Not Really a Book Thread

but make of it what you will [I made a hat!]

This is more a book bleg. I’m looking for a good coupla Xmas present books for an octogenarian: Korean War veteran [infantry], executive [retired], reads the WSJ and The Economist, smarter and more rational than I’ll ever be.

I was thinking Sowell’s Conflict of Visions for a non-fiction one [which I still haven't read [I Know!] — is it timeless? or out of date?]

Having trouble finding a fiction one…. That he’d enjoy…



  1. Colonel Jerry USMC
    Posted December 16, 2012 at 9:06 am |


    I just finished 3 books, one fiction and two nonfiction. I highly recommend all three and will list them here for you:
    1. FICTION= BLACK LIST by Brad Thor (…go to to read all reviews and to order…) I could not put this book down! Fiction, but reads like Nonfiction—because it might happen some day. Govt + spies + good guy….

    2.NONFICTION= THE GENERALS by Thomas Ricks (…again go…)
    American military command from WWII to today. A LOT about General`s MacCarther and Ridgeway in The Korean War, that your friend can relate too…

    History from 15th century to 21st CENTURY!!!! (…) I loved this book because of all the little known scoop on The Cold War plus details right up to 1987!!!!!!

  2. DougM (Well, thaaat sucked!)
    Posted December 16, 2012 at 9:15 am |

    I just finished Clancy’s new one, Threat Vector.
    Yeah, good stuff.

    I just finished Clancy’s new one, Threat Vector.
    Yeah, good stuff.

    Whatever you do, don’t start him on Patrick O’Brien.
    Unless you don’t mind his nose in a book, totally out of communication with the rest of society for the next few months.

  3. Thomas M.
    Posted December 16, 2012 at 10:47 am |

    The Alienist – Caleb Carr

  4. conrad6
    Posted December 16, 2012 at 11:42 am |

    Cryptonomicon by Neal Stephenson. Unlike most bestsellers, this one sparkles with substantive ideas.

  5. jw
    Posted December 16, 2012 at 12:03 pm |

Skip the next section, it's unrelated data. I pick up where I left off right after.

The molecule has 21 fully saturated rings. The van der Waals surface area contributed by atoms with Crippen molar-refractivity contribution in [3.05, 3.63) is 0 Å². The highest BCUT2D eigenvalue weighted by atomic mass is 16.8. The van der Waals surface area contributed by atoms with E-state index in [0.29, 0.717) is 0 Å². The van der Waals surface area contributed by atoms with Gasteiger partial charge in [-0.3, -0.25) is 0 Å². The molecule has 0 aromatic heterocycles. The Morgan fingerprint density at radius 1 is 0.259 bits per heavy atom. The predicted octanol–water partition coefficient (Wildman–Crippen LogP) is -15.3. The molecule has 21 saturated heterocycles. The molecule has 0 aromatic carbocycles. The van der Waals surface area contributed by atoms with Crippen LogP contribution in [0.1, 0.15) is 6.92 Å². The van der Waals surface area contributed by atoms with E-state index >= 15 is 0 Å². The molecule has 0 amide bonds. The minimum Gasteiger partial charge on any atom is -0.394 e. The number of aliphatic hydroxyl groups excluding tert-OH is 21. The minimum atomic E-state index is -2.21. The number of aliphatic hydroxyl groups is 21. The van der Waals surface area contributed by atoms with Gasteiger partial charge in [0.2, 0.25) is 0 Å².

anything by jeff &/or michael shaara

    (civil war)
    gods and generals, the killer angels, the last full measure
    (world war II)
    the final storm, no less than victory, the rising tide

    and many more

  6. Posted December 16, 2012 at 12:56 pm |

    Non-fiction: Berlin 1961: Kennedy, Khrushchev, and the Most Dangerous Place on Earth
    Frederick Kempe
    Fiction: Caliphate Tom Kratman

  7. mech
    Posted December 16, 2012 at 12:56 pm |

    smarter and more rational than I’ll ever be.

    makes me dizzy, Claire.

    I’ll have to agree with Doug. (though I’m behind on my Clancy–from a guy who used to pre order all the time)

  8. Lip
    Posted December 16, 2012 at 4:01 pm |

    I love that one! The Alienist – Caleb Carr
    Partial to WEB Griffith too.

  9. mojo
    Posted December 16, 2012 at 6:04 pm |

    Dan Simmons – Song of Kali

  10. Fat Baxter
    Posted December 16, 2012 at 8:27 pm |

    Dunno about “regular” fiction (as I am into science fiction), but some good military history:

    Tennozan, by George Feifer (about the battle of Okinawa. Rather brutal in its detail.)

    Whirlwind, by Barrett Tillman (the air war against Japan, ’42 – ’45)

    The Last Valley, by Martin Windrow (battle of Dien Bien Phu)

    The Twilight Warriors, by Robert Gandt (the air war over Okinawa, from both sides)

    Kearney’s March, by Winston Groom (how one year’s events, 1846-1847, shaped the American West. Lots of ragtag soldiers, far from HQ, taking buttloads of initiative)

  11. Tim
    Posted December 16, 2012 at 8:57 pm |